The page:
Other reasons why we decided to apply the questionnaire indirectly were related to the adaptation of the data collection process to the given situation, i.e., the COVID-19 pandemic situation and the restrictions imposed by it, as well as the diversity of issues addressed by the research topic, i.e., the territorial dispersion of respondents.
The reason for choosing non-probability sampling with independent quotas is primarily based on the fact that it facilitated the rapid application of the questionnaire (respondents are selected according to the indicated percentages), as there is no need to identify a specific respondent who needs to be interviewed correctly and be convinced to respond as in random sampling. The second reason for choosing this sampling was that no sufficiently well-developed sampling framework does not distort the population structure. Practical explanations of frequent use compensate for the lack of mathematical mechanisms to validate the sampling design.
After collecting the information, databases were created, and subsequent data analysis was performed in the SPSS program—IBM Statistics-Version 23, provided by IBM Corp. (Armonk, NY, USA). The Chi-Square Tests and t-tests used for independent samples were applied, allowing the effect size estimation. The t-test detects whether this research has statistical significance and is not a fluke. The expected error was ±5%, with a probability threshold of 95%. It assesses the differences between the observed values and those predicted if the population had no relationship. It is statistically sizeable and could be used to enhance correlations if there are [38].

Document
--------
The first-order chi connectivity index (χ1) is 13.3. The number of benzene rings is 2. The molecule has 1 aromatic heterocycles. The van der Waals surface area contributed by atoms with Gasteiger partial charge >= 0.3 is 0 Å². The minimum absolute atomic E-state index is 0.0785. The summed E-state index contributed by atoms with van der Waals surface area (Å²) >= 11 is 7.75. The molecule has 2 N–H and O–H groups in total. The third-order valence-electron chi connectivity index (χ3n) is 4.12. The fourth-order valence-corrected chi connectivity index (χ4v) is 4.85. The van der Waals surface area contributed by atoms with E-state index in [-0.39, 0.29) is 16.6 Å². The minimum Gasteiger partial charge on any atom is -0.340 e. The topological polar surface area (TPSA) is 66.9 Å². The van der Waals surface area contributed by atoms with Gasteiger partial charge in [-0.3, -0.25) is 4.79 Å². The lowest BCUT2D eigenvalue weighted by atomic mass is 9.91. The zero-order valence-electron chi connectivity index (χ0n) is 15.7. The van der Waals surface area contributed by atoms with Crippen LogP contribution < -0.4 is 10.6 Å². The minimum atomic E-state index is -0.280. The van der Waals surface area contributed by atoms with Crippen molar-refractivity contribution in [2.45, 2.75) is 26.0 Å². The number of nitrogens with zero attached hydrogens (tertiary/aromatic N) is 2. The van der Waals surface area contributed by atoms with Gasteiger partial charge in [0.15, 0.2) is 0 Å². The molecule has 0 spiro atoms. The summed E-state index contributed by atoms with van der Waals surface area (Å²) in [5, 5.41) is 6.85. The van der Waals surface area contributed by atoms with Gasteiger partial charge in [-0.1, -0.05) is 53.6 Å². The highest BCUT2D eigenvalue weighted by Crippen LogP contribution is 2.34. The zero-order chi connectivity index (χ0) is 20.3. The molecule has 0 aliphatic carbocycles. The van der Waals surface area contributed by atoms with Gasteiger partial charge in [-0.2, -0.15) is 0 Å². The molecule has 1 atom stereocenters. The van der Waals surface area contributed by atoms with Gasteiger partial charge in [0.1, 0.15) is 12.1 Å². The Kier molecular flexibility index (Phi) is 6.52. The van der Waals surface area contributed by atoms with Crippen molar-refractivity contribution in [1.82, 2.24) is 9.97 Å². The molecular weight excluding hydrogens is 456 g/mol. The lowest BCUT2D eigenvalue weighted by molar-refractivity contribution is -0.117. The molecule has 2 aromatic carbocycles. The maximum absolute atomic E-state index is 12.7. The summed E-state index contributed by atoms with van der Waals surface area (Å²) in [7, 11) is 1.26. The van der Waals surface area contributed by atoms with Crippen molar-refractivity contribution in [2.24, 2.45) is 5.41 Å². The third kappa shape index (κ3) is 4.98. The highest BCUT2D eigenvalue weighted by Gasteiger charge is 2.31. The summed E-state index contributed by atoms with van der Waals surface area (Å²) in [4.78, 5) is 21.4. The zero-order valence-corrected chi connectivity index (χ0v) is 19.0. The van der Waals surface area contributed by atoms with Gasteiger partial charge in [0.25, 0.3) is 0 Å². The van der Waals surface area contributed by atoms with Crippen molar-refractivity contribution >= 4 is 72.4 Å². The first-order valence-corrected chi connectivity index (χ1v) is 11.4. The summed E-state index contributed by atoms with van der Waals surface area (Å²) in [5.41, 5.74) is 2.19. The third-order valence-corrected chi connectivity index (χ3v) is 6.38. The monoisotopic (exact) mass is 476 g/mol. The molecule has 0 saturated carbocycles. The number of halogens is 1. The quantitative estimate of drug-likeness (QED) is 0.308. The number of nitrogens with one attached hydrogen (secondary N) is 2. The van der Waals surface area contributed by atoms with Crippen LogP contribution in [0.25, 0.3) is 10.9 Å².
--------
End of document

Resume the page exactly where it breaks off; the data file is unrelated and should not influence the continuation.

We followed the scale recommended by Boateng et al. in their investigation to develop and validate health, social, and behavioral research [39]. First, we analyzed the existing theories regarding the initiation processes that increase responsibility in the individual and socio–economic–environmental context, differentiate the effectiveness of the family principle, and are carried out on the educational path. Then, we reviewed articles from the available literature to create six items corresponding to possible mechanisms that contribute to increasing the responsibility of citizens in vulnerable situations (the COVID-19 crisis). All articles have been validated; therefore, we sent our questionnaire to the respondents.

4. Results

As mentioned before, the research was carried out in three different periods. As a consequence, the respondents’ profiles are variable. So, around 44.00% of the respondents interviewed in 2021 were between 31 and 40 years old, and more than half were males. The majority (over 90%) have university and postgraduate education.